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Hofling Hospital Experiment

By Saul McLeod, updated June 21, 2020


Aim

Charles K. Hofling (1966) created a more realistic study of obedience than Milgram’s by carrying out field studies on nurses who were unaware that they were involved in an experiment.

Method

The procedure involved a field experiment involving 22 (real) night nurses. Dr. Smith (the researcher) phones the nurses at a psychiatric hospital (on night duty) and asks them to check the medicine cabinet to see if they have the drug astroten. 

hofling obedience

When the nurse checks she can see that the maximum dosage is supposed to be 10mg.  When they spoke with the ‘Doctor’, they were told to administer 20mg of the drug to a patient called ‘Mr. Jones’.  Dr. Smith was in a desperate hurry and he would sign the authorization form when he came to see Mr. Jones later on.

The phone called ended when the nurse either (i) obeyed the doctor's order; (ii) resisted the order; (iii) went to get advice; (iv) became upset; (v) could not find the medication; (vi) or if the call lasted longer than 10 minutes.

The medication was not real, though the nurses thought it was. The drug itself was a harmless sugar pill (it was a placebo) invented just for the experiment.

If the nurse administers the drug, they will have broken three hospital rules:

1. They are not allowed to accept instructions over the phone.

2. The dose was double the maximum limit stated on the box.

3. The medicine itself as unauthorized, i.e. not on the ward stock list.

The study also used a control group to make comparisons with the findings from the experimental group.

In another hospital 21 student nurses and 12 graduate nurses were asked to complete a questionnaire asking them what they would do if confronted by the experimental situation.


Results

In the experimental group 21 out of 22 (95%) nurses obeyed the doctor's orders and were about to administer the medication to the patient when a hidden observer stopped them.

Only one nurse questioned the identity of the researcher ('Doctor Smith') and why he was on the ward. The nurses were not supposed to take instructions by phone, let alone exceed the allowed dose.

11 nurses who went to administer the drug admitted to being aware of the dosage for Astroten. The other 10 did not notice but judged that it was safe as a doctor had ordered them to do so.

When other nurses were asked to discuss what they would do in a similar situation (i.e. a control group), 31 out of 33 said they would not comply with the order.


Conclusion

Hofling demonstrated that people are very unwilling to question supposed ‘authority’, even when they might have good reason to.

When the nurses were interviewed later, they pointed out that many doctors were in the habit of giving orders by telephone and became seriously annoyed if they were not obeyed.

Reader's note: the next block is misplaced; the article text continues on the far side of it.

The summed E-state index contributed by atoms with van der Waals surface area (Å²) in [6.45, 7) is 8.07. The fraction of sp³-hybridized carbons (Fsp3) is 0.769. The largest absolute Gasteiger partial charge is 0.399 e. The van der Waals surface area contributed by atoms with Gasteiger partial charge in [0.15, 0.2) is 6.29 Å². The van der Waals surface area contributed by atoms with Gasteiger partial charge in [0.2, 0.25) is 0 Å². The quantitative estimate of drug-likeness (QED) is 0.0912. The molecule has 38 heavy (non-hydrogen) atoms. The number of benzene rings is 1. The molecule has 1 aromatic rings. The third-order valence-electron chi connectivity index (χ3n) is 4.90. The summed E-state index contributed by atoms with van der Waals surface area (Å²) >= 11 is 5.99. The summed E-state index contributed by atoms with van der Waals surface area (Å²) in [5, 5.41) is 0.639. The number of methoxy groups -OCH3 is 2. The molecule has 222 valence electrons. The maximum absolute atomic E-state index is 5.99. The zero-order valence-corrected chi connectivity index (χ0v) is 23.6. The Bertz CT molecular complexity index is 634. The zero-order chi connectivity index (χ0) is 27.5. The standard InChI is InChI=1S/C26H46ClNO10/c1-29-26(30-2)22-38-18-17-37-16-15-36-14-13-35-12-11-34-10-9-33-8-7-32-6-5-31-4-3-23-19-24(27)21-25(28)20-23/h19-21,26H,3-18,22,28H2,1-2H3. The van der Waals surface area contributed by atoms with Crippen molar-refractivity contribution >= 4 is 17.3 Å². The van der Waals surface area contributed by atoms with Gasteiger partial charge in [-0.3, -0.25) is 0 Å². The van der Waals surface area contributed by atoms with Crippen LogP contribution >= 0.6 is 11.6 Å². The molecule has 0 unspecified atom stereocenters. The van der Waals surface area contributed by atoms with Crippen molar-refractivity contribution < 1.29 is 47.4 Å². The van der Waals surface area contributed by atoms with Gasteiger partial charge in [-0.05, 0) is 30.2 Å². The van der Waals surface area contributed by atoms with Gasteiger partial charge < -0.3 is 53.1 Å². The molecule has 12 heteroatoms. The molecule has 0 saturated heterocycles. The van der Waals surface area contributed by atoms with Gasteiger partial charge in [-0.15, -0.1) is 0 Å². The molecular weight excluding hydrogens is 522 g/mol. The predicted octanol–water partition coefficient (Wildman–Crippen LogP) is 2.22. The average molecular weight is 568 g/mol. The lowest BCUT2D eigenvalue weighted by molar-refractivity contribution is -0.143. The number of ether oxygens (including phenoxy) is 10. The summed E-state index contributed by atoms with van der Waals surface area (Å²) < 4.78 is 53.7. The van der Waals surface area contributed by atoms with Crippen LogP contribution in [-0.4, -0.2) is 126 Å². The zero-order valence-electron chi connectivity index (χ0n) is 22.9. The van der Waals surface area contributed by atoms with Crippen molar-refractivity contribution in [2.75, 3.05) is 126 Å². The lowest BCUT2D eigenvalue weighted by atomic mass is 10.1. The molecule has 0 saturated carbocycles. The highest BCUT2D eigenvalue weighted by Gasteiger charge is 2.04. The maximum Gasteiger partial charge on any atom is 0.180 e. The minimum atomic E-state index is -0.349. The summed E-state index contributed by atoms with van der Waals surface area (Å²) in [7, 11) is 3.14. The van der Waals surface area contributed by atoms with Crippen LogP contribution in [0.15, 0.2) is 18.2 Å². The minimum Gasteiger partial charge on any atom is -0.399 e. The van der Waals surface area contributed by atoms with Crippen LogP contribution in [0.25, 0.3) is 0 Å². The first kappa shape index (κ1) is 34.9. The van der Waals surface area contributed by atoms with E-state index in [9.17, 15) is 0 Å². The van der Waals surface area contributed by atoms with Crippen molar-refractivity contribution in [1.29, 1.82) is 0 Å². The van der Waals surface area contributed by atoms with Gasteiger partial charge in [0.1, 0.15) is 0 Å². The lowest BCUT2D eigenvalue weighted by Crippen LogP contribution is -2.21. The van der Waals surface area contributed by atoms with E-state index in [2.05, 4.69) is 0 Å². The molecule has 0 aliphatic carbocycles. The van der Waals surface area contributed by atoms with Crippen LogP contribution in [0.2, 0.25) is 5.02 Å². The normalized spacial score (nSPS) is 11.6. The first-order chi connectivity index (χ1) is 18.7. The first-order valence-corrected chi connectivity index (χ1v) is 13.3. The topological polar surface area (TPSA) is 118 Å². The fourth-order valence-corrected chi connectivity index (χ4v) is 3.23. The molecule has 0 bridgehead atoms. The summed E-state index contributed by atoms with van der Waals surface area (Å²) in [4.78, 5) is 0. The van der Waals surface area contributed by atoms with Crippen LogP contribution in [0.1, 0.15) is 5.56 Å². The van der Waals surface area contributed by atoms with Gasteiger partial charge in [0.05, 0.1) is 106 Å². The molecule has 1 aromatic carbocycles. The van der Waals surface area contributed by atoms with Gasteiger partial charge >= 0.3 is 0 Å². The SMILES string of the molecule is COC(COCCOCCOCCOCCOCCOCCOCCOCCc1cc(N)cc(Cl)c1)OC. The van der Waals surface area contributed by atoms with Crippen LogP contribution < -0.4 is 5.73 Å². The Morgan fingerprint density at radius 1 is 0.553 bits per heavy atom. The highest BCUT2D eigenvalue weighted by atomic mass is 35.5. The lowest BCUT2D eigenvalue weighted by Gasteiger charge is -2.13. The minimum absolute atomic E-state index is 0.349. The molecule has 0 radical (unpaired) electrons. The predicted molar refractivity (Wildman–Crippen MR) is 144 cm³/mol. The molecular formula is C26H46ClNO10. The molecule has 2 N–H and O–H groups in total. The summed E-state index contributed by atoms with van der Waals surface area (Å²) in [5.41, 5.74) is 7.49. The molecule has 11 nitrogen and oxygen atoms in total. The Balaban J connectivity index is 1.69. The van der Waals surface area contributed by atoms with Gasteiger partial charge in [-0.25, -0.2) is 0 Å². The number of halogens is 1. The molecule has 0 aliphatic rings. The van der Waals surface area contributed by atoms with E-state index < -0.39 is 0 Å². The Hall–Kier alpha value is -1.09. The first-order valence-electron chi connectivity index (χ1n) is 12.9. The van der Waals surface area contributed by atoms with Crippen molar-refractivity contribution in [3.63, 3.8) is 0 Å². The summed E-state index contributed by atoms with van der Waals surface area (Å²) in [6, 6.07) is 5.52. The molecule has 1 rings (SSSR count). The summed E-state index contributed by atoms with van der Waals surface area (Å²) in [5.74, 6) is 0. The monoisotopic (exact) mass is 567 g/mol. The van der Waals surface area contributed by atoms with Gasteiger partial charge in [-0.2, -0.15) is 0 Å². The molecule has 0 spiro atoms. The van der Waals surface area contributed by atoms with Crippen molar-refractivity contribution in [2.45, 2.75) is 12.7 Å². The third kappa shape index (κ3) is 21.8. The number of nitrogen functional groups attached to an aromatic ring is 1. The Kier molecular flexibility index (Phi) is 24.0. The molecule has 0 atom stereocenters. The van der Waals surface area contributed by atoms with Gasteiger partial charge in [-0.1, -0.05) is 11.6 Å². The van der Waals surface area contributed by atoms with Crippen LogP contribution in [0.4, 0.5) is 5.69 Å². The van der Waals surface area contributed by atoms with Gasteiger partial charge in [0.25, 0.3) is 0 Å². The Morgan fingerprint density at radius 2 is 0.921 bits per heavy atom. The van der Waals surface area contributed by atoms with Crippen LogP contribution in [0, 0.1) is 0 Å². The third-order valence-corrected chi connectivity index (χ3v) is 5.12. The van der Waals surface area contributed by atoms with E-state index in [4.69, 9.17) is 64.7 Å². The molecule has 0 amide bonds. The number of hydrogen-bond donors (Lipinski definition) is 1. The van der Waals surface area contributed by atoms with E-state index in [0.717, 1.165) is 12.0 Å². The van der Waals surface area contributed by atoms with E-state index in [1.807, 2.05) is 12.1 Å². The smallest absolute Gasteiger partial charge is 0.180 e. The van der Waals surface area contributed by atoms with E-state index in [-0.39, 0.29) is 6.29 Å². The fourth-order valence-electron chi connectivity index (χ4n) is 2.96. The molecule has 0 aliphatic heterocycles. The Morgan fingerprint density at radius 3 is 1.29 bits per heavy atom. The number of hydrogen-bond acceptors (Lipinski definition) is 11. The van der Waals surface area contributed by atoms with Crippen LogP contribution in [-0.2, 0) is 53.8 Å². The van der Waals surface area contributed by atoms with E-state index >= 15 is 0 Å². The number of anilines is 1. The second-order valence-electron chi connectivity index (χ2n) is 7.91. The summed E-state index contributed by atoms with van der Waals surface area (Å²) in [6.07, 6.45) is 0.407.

Although such obedience was against regulations, the unequal power relations between doctors and nurses meant life would be very difficult if nurses did not do what they were told.

Hofling’s study showed how the social pressure brought about by the imbalance of power could lead to a nurse actually putting a patient at risk, rather than disobeying orders.


Strengths

A strength of this study is that it has high levels of ecological validity, due to the fact it was conducted in a real life environment.

Nurses were unaware of an experiment so there were no demand characteristics as they were going about their everyday job, acting as they would normally.

Another strength is the high level of reliability, as the study followed a standardised procedure (the 'doctor' gave the same 'scripted' instructions to each nurse over the phone), so it can be replicated. Deciding when the phone call ended was also operationalized.

Finally, a control group was also used which allowed comparisons to be made. Participants variables were minimized as the nurses in the experimental and control groups were closely matched for age, sex, marital status, length of working week, professional experience and area of origin (matched participants).


Weaknesses

The control group comprised 33 nurses, whereas there is only data for 22 nurses in the experiment. This indicates that the study had a high rate of attrition (i.e. high drop out rate).

The study broke the ethical guideline of deception, as neither the doctor was real. Also, some were left distressed by the study so lacked protection from harm. All nurses were debriefed within 30 minutes of the phone call.

Rank and Jacobson (1977) tried to replicate Hoflings study using a real drug which the nurses had heard of, but did not get similar results. They believed that the nurse’s knowledge of the drug, specifically the consequence of an overdose, meant they could justify their defiance to the doctor more easily.

APA Style References

Hofling, C. K., Brotzman, E., Dalrymple, S., Graves, N. & Bierce, C. (1966). An experimental study of nurse-physician relations. Journal of Nervous and Mental Disease, 143, 171-180.

Rank, S. G., & Jacobson, C. K. (1977). Hospital nurses' compliance with medication overdose orders: a failure to replicate. Journal of Health and Social Behavior, 188-193.

How to reference this article:

McLeod, S. A. (2008, December 14). Hofling hospital experiment. Simply Psychology. https://www.simplypsychology.org/hofling-obedience.html

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